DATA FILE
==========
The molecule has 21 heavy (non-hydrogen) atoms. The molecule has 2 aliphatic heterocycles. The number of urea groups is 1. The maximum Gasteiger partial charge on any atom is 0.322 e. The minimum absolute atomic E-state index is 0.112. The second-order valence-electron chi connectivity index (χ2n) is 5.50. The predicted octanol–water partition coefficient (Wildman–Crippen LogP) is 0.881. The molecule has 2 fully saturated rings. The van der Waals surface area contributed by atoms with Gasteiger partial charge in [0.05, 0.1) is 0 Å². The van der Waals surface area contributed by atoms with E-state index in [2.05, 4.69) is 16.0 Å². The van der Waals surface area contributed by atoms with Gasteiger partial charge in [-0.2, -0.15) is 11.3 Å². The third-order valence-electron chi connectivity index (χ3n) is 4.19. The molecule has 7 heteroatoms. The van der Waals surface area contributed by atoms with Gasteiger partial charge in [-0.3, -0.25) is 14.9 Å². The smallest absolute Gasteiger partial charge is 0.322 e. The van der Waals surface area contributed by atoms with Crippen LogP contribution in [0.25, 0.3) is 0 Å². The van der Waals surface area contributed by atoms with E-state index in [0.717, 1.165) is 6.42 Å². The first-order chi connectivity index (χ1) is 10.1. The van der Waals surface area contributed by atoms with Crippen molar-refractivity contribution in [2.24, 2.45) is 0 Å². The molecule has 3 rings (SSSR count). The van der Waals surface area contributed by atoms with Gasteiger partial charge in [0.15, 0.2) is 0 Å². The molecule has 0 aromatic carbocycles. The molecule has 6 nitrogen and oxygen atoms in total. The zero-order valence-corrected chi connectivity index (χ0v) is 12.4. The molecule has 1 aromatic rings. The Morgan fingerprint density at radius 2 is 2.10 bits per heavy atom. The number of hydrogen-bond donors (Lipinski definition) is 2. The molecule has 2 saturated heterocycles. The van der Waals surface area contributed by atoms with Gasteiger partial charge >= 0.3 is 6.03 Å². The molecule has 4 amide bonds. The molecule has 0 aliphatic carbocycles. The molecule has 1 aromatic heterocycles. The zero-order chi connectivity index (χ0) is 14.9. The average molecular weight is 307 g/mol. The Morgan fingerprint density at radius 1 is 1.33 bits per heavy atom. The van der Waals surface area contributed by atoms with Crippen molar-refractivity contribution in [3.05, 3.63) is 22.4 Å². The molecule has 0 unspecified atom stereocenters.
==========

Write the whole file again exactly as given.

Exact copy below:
The molecule has 21 heavy (non-hydrogen) atoms. The molecule has 2 aliphatic heterocycles. The number of urea groups is 1. The maximum Gasteiger partial charge on any atom is 0.322 e. The minimum absolute atomic E-state index is 0.112. The second-order valence-electron chi connectivity index (χ2n) is 5.50. The predicted octanol–water partition coefficient (Wildman–Crippen LogP) is 0.881. The molecule has 2 fully saturated rings. The van der Waals surface area contributed by atoms with Gasteiger partial charge in [0.05, 0.1) is 0 Å². The van der Waals surface area contributed by atoms with E-state index in [2.05, 4.69) is 16.0 Å². The van der Waals surface area contributed by atoms with Gasteiger partial charge in [-0.2, -0.15) is 11.3 Å². The third-order valence-electron chi connectivity index (χ3n) is 4.19. The molecule has 7 heteroatoms. The van der Waals surface area contributed by atoms with Gasteiger partial charge in [-0.3, -0.25) is 14.9 Å². The smallest absolute Gasteiger partial charge is 0.322 e. The van der Waals surface area contributed by atoms with Crippen LogP contribution in [0.25, 0.3) is 0 Å². The van der Waals surface area contributed by atoms with E-state index in [0.717, 1.165) is 6.42 Å². The first-order chi connectivity index (χ1) is 10.1. The van der Waals surface area contributed by atoms with Crippen molar-refractivity contribution in [2.24, 2.45) is 0 Å². The molecule has 3 rings (SSSR count). The van der Waals surface area contributed by atoms with Gasteiger partial charge in [0.15, 0.2) is 0 Å². The molecule has 0 aromatic carbocycles. The molecule has 6 nitrogen and oxygen atoms in total. The zero-order valence-corrected chi connectivity index (χ0v) is 12.4. The molecule has 1 aromatic rings. The Morgan fingerprint density at radius 2 is 2.10 bits per heavy atom. The number of hydrogen-bond donors (Lipinski definition) is 2. The molecule has 2 saturated heterocycles. The van der Waals surface area contributed by atoms with Gasteiger partial charge >= 0.3 is 6.03 Å². The molecule has 4 amide bonds. The molecule has 0 aliphatic carbocycles. The molecule has 1 aromatic heterocycles. The zero-order chi connectivity index (χ0) is 14.9. The average molecular weight is 307 g/mol. The Morgan fingerprint density at radius 1 is 1.33 bits per heavy atom. The van der Waals surface area contributed by atoms with Crippen molar-refractivity contribution in [3.05, 3.63) is 22.4 Å². The molecule has 0 unspecified atom stereocenters.